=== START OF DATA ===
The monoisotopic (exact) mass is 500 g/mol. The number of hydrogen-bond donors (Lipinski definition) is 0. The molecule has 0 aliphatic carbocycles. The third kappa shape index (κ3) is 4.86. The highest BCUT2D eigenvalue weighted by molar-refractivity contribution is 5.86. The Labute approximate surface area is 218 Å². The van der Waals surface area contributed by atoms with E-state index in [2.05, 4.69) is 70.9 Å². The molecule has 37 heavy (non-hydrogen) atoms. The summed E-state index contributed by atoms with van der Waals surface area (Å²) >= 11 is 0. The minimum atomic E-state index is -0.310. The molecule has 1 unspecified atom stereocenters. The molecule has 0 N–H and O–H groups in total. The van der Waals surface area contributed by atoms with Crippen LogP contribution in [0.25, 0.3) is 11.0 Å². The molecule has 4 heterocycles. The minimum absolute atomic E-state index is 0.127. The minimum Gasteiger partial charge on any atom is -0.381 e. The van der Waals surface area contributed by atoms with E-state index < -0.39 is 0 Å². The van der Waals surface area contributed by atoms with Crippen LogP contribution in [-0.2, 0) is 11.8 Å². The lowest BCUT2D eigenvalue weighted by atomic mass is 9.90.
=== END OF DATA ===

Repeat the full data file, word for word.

The monoisotopic (exact) mass is 500 g/mol. The number of hydrogen-bond donors (Lipinski definition) is 0. The molecule has 0 aliphatic carbocycles. The third kappa shape index (κ3) is 4.86. The highest BCUT2D eigenvalue weighted by molar-refractivity contribution is 5.86. The Labute approximate surface area is 218 Å². The van der Waals surface area contributed by atoms with E-state index in [2.05, 4.69) is 70.9 Å². The molecule has 37 heavy (non-hydrogen) atoms. The summed E-state index contributed by atoms with van der Waals surface area (Å²) >= 11 is 0. The minimum atomic E-state index is -0.310. The molecule has 1 unspecified atom stereocenters. The molecule has 0 N–H and O–H groups in total. The van der Waals surface area contributed by atoms with Crippen LogP contribution in [0.25, 0.3) is 11.0 Å². The molecule has 4 heterocycles. The minimum absolute atomic E-state index is 0.127. The minimum Gasteiger partial charge on any atom is -0.381 e. The van der Waals surface area contributed by atoms with E-state index < -0.39 is 0 Å². The van der Waals surface area contributed by atoms with Crippen LogP contribution in [-0.2, 0) is 11.8 Å². The lowest BCUT2D eigenvalue weighted by atomic mass is 9.90.